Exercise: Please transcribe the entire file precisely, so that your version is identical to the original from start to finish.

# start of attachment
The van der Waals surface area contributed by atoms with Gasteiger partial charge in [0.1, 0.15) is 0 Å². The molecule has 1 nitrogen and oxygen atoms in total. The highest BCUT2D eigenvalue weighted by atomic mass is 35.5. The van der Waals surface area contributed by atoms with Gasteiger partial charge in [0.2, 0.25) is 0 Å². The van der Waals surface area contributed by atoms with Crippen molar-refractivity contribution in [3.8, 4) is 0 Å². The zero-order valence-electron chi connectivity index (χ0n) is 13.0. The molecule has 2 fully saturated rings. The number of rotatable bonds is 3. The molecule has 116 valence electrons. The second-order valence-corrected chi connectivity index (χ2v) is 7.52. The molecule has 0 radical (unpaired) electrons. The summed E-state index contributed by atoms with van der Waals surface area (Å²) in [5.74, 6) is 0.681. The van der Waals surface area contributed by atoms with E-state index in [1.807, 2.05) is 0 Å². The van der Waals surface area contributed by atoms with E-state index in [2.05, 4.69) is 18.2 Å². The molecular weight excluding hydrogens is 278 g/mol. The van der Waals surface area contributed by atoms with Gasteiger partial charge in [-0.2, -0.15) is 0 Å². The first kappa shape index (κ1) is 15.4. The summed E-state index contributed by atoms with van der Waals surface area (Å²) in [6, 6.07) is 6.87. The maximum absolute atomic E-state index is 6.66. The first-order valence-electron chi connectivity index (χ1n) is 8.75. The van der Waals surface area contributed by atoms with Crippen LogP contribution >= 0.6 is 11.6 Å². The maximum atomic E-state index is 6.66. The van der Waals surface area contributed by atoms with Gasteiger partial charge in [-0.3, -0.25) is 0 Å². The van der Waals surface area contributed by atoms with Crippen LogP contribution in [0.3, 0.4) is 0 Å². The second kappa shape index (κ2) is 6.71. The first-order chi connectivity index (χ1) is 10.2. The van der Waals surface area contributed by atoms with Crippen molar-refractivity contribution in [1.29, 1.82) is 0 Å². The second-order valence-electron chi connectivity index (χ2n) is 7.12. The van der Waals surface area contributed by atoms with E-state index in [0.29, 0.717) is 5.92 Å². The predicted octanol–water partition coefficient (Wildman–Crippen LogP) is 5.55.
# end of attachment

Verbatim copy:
The van der Waals surface area contributed by atoms with Gasteiger partial charge in [0.1, 0.15) is 0 Å². The molecule has 1 nitrogen and oxygen atoms in total. The highest BCUT2D eigenvalue weighted by atomic mass is 35.5. The van der Waals surface area contributed by atoms with Gasteiger partial charge in [0.2, 0.25) is 0 Å². The van der Waals surface area contributed by atoms with Crippen molar-refractivity contribution in [3.8, 4) is 0 Å². The zero-order valence-electron chi connectivity index (χ0n) is 13.0. The molecule has 2 fully saturated rings. The number of rotatable bonds is 3. The molecule has 116 valence electrons. The second-order valence-corrected chi connectivity index (χ2v) is 7.52. The molecule has 0 radical (unpaired) electrons. The summed E-state index contributed by atoms with van der Waals surface area (Å²) in [5.74, 6) is 0.681. The van der Waals surface area contributed by atoms with E-state index in [1.807, 2.05) is 0 Å². The van der Waals surface area contributed by atoms with E-state index in [2.05, 4.69) is 18.2 Å². The molecular weight excluding hydrogens is 278 g/mol. The van der Waals surface area contributed by atoms with Gasteiger partial charge in [-0.2, -0.15) is 0 Å². The first kappa shape index (κ1) is 15.4. The summed E-state index contributed by atoms with van der Waals surface area (Å²) in [6, 6.07) is 6.87. The maximum absolute atomic E-state index is 6.66. The first-order valence-electron chi connectivity index (χ1n) is 8.75. The van der Waals surface area contributed by atoms with Crippen LogP contribution >= 0.6 is 11.6 Å². The maximum atomic E-state index is 6.66. The van der Waals surface area contributed by atoms with Gasteiger partial charge in [-0.3, -0.25) is 0 Å². The van der Waals surface area contributed by atoms with Crippen LogP contribution in [0.3, 0.4) is 0 Å². The second kappa shape index (κ2) is 6.71. The first-order chi connectivity index (χ1) is 10.2. The van der Waals surface area contributed by atoms with Crippen molar-refractivity contribution in [1.29, 1.82) is 0 Å². The second-order valence-electron chi connectivity index (χ2n) is 7.12. The van der Waals surface area contributed by atoms with E-state index in [0.29, 0.717) is 5.92 Å². The predicted octanol–water partition coefficient (Wildman–Crippen LogP) is 5.55.